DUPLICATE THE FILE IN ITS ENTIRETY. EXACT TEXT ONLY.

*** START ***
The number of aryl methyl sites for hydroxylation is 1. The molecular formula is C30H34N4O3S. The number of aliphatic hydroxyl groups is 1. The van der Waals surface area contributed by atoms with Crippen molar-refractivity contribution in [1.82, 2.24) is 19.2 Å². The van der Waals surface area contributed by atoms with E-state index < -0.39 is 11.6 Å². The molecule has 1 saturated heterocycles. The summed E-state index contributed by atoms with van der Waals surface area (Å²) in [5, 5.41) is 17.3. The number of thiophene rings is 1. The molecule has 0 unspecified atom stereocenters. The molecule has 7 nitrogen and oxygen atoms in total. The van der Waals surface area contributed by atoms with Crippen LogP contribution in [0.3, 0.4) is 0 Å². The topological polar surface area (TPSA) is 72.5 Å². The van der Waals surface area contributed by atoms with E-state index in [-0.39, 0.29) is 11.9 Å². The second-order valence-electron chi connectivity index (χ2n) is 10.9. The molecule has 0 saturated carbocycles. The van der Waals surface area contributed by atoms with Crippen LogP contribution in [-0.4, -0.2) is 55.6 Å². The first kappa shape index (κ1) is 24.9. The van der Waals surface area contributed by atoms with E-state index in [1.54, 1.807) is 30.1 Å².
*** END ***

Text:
The number of aryl methyl sites for hydroxylation is 1. The molecular formula is C30H34N4O3S. The number of aliphatic hydroxyl groups is 1. The van der Waals surface area contributed by atoms with Crippen molar-refractivity contribution in [1.82, 2.24) is 19.2 Å². The van der Waals surface area contributed by atoms with E-state index < -0.39 is 11.6 Å². The molecule has 1 saturated heterocycles. The summed E-state index contributed by atoms with van der Waals surface area (Å²) in [5, 5.41) is 17.3. The number of thiophene rings is 1. The molecule has 0 unspecified atom stereocenters. The molecule has 7 nitrogen and oxygen atoms in total. The van der Waals surface area contributed by atoms with Crippen LogP contribution in [0.3, 0.4) is 0 Å². The topological polar surface area (TPSA) is 72.5 Å². The van der Waals surface area contributed by atoms with E-state index in [-0.39, 0.29) is 11.9 Å². The second-order valence-electron chi connectivity index (χ2n) is 10.9. The molecule has 0 saturated carbocycles. The van der Waals surface area contributed by atoms with Crippen LogP contribution in [-0.4, -0.2) is 55.6 Å². The first kappa shape index (κ1) is 24.9. The van der Waals surface area contributed by atoms with E-state index in [1.54, 1.807) is 30.1 Å².